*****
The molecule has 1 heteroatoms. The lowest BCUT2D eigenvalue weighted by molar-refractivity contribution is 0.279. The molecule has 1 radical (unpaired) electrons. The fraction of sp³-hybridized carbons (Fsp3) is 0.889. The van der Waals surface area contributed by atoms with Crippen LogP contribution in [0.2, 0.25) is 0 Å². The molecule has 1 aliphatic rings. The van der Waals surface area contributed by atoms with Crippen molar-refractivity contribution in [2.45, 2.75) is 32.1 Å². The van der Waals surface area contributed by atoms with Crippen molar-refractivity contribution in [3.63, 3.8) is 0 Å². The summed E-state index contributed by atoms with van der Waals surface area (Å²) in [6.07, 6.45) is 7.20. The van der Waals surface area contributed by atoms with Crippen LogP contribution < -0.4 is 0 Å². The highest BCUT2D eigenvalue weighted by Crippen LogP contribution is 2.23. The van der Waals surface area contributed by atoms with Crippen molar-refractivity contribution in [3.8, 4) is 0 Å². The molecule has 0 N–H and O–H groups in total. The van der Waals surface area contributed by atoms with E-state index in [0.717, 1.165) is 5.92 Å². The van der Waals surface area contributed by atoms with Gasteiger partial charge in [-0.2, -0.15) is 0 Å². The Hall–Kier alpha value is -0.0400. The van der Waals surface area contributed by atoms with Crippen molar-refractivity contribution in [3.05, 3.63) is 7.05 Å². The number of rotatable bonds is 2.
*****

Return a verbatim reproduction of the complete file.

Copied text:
The molecule has 1 heteroatoms. The lowest BCUT2D eigenvalue weighted by molar-refractivity contribution is 0.279. The molecule has 1 radical (unpaired) electrons. The fraction of sp³-hybridized carbons (Fsp3) is 0.889. The van der Waals surface area contributed by atoms with Crippen LogP contribution in [0.2, 0.25) is 0 Å². The molecule has 1 aliphatic rings. The van der Waals surface area contributed by atoms with Crippen molar-refractivity contribution in [2.45, 2.75) is 32.1 Å². The van der Waals surface area contributed by atoms with Crippen molar-refractivity contribution in [3.63, 3.8) is 0 Å². The summed E-state index contributed by atoms with van der Waals surface area (Å²) in [6.07, 6.45) is 7.20. The van der Waals surface area contributed by atoms with Crippen LogP contribution < -0.4 is 0 Å². The highest BCUT2D eigenvalue weighted by Crippen LogP contribution is 2.23. The van der Waals surface area contributed by atoms with Crippen molar-refractivity contribution in [3.8, 4) is 0 Å². The molecule has 0 N–H and O–H groups in total. The van der Waals surface area contributed by atoms with E-state index in [0.717, 1.165) is 5.92 Å². The van der Waals surface area contributed by atoms with Gasteiger partial charge in [-0.2, -0.15) is 0 Å². The Hall–Kier alpha value is -0.0400. The van der Waals surface area contributed by atoms with Crippen molar-refractivity contribution in [3.05, 3.63) is 7.05 Å². The number of rotatable bonds is 2.